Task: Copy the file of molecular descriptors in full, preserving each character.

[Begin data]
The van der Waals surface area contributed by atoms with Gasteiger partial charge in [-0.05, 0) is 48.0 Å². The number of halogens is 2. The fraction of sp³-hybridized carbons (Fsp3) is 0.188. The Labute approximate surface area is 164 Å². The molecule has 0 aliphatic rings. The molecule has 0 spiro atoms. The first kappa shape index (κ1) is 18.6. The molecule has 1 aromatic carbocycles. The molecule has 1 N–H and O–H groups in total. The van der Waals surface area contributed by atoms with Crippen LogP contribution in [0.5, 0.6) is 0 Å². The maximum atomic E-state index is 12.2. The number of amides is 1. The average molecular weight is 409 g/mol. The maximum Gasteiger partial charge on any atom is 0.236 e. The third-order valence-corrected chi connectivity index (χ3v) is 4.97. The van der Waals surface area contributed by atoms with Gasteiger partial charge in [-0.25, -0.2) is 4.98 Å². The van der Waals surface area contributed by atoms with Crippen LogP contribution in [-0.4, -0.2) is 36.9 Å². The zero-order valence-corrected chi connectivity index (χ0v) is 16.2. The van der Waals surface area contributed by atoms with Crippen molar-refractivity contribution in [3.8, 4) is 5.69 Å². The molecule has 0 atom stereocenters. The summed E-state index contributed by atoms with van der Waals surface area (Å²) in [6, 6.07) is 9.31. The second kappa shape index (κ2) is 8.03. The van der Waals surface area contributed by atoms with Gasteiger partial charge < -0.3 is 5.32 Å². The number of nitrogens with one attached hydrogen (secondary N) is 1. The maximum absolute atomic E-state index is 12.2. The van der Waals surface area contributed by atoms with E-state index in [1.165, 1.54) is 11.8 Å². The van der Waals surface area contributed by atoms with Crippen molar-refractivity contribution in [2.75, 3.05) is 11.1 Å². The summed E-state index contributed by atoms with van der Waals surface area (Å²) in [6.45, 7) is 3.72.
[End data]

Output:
The van der Waals surface area contributed by atoms with Gasteiger partial charge in [-0.05, 0) is 48.0 Å². The number of halogens is 2. The fraction of sp³-hybridized carbons (Fsp3) is 0.188. The Labute approximate surface area is 164 Å². The molecule has 0 aliphatic rings. The molecule has 0 spiro atoms. The first kappa shape index (κ1) is 18.6. The molecule has 1 aromatic carbocycles. The molecule has 1 N–H and O–H groups in total. The van der Waals surface area contributed by atoms with Crippen LogP contribution in [0.5, 0.6) is 0 Å². The maximum atomic E-state index is 12.2. The number of amides is 1. The average molecular weight is 409 g/mol. The maximum Gasteiger partial charge on any atom is 0.236 e. The third-order valence-corrected chi connectivity index (χ3v) is 4.97. The van der Waals surface area contributed by atoms with Gasteiger partial charge in [-0.25, -0.2) is 4.98 Å². The van der Waals surface area contributed by atoms with Crippen LogP contribution in [-0.4, -0.2) is 36.9 Å². The zero-order valence-corrected chi connectivity index (χ0v) is 16.2. The van der Waals surface area contributed by atoms with Crippen molar-refractivity contribution in [3.8, 4) is 5.69 Å². The molecule has 0 atom stereocenters. The summed E-state index contributed by atoms with van der Waals surface area (Å²) in [6, 6.07) is 9.31. The second kappa shape index (κ2) is 8.03. The van der Waals surface area contributed by atoms with Gasteiger partial charge < -0.3 is 5.32 Å². The number of nitrogens with one attached hydrogen (secondary N) is 1. The maximum absolute atomic E-state index is 12.2. The van der Waals surface area contributed by atoms with E-state index in [1.165, 1.54) is 11.8 Å². The van der Waals surface area contributed by atoms with Crippen molar-refractivity contribution in [2.75, 3.05) is 11.1 Å². The summed E-state index contributed by atoms with van der Waals surface area (Å²) in [6.45, 7) is 3.72.